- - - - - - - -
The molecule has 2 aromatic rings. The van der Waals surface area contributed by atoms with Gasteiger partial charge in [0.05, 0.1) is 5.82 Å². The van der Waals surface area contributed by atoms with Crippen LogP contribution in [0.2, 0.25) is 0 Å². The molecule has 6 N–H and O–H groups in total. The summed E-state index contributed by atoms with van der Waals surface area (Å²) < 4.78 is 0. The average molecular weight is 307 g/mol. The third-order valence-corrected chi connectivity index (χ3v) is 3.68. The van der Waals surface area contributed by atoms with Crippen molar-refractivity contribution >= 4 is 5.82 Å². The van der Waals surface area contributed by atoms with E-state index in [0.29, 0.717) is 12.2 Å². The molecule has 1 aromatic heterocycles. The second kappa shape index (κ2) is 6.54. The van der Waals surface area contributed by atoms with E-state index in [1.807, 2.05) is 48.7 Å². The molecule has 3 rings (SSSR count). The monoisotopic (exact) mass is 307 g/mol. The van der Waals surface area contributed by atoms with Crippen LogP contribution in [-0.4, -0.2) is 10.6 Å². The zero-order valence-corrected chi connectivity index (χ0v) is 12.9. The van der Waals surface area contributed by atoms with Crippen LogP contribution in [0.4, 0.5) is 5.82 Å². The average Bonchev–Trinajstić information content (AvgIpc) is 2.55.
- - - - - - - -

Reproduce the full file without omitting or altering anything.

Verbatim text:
The molecule has 2 aromatic rings. The van der Waals surface area contributed by atoms with Gasteiger partial charge in [0.05, 0.1) is 5.82 Å². The van der Waals surface area contributed by atoms with Crippen LogP contribution in [0.2, 0.25) is 0 Å². The molecule has 6 N–H and O–H groups in total. The summed E-state index contributed by atoms with van der Waals surface area (Å²) < 4.78 is 0. The average molecular weight is 307 g/mol. The third-order valence-corrected chi connectivity index (χ3v) is 3.68. The van der Waals surface area contributed by atoms with Crippen molar-refractivity contribution >= 4 is 5.82 Å². The van der Waals surface area contributed by atoms with E-state index in [0.29, 0.717) is 12.2 Å². The molecule has 1 aromatic heterocycles. The second kappa shape index (κ2) is 6.54. The van der Waals surface area contributed by atoms with E-state index in [1.807, 2.05) is 48.7 Å². The molecule has 3 rings (SSSR count). The monoisotopic (exact) mass is 307 g/mol. The van der Waals surface area contributed by atoms with Crippen LogP contribution in [-0.4, -0.2) is 10.6 Å². The zero-order valence-corrected chi connectivity index (χ0v) is 12.9. The van der Waals surface area contributed by atoms with Crippen LogP contribution in [0.4, 0.5) is 5.82 Å². The average Bonchev–Trinajstić information content (AvgIpc) is 2.55.